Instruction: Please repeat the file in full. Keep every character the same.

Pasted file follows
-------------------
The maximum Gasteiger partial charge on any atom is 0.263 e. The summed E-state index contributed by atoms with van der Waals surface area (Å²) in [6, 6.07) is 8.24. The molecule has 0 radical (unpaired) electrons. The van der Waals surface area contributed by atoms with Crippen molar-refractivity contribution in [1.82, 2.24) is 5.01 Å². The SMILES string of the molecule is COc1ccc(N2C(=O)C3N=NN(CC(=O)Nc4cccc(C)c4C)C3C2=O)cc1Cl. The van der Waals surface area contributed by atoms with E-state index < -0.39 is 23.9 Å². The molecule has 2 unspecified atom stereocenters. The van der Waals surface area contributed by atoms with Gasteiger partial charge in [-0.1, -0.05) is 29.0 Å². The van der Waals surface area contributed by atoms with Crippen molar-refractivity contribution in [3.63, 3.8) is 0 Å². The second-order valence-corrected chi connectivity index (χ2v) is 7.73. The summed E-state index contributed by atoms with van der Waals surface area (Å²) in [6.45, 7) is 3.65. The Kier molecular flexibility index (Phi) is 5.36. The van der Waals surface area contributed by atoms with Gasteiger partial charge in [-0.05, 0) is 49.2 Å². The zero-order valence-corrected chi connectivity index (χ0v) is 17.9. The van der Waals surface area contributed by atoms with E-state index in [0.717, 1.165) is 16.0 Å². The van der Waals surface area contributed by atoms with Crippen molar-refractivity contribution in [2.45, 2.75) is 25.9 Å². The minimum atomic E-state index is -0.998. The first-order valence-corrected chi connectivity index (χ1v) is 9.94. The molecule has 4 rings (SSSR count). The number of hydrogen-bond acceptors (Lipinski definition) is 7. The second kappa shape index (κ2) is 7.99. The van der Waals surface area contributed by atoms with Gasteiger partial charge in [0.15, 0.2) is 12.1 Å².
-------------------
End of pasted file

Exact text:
The maximum Gasteiger partial charge on any atom is 0.263 e. The summed E-state index contributed by atoms with van der Waals surface area (Å²) in [6, 6.07) is 8.24. The molecule has 0 radical (unpaired) electrons. The van der Waals surface area contributed by atoms with Crippen molar-refractivity contribution in [1.82, 2.24) is 5.01 Å². The SMILES string of the molecule is COc1ccc(N2C(=O)C3N=NN(CC(=O)Nc4cccc(C)c4C)C3C2=O)cc1Cl. The van der Waals surface area contributed by atoms with E-state index < -0.39 is 23.9 Å². The molecule has 2 unspecified atom stereocenters. The van der Waals surface area contributed by atoms with Gasteiger partial charge in [-0.1, -0.05) is 29.0 Å². The van der Waals surface area contributed by atoms with Crippen molar-refractivity contribution in [3.63, 3.8) is 0 Å². The second-order valence-corrected chi connectivity index (χ2v) is 7.73. The summed E-state index contributed by atoms with van der Waals surface area (Å²) in [6.45, 7) is 3.65. The Kier molecular flexibility index (Phi) is 5.36. The van der Waals surface area contributed by atoms with Gasteiger partial charge in [-0.05, 0) is 49.2 Å². The zero-order valence-corrected chi connectivity index (χ0v) is 17.9. The van der Waals surface area contributed by atoms with E-state index in [0.717, 1.165) is 16.0 Å². The van der Waals surface area contributed by atoms with Crippen molar-refractivity contribution in [2.45, 2.75) is 25.9 Å². The minimum atomic E-state index is -0.998. The first-order valence-corrected chi connectivity index (χ1v) is 9.94. The molecule has 4 rings (SSSR count). The number of hydrogen-bond acceptors (Lipinski definition) is 7. The second kappa shape index (κ2) is 7.99. The van der Waals surface area contributed by atoms with Gasteiger partial charge in [0.15, 0.2) is 12.1 Å².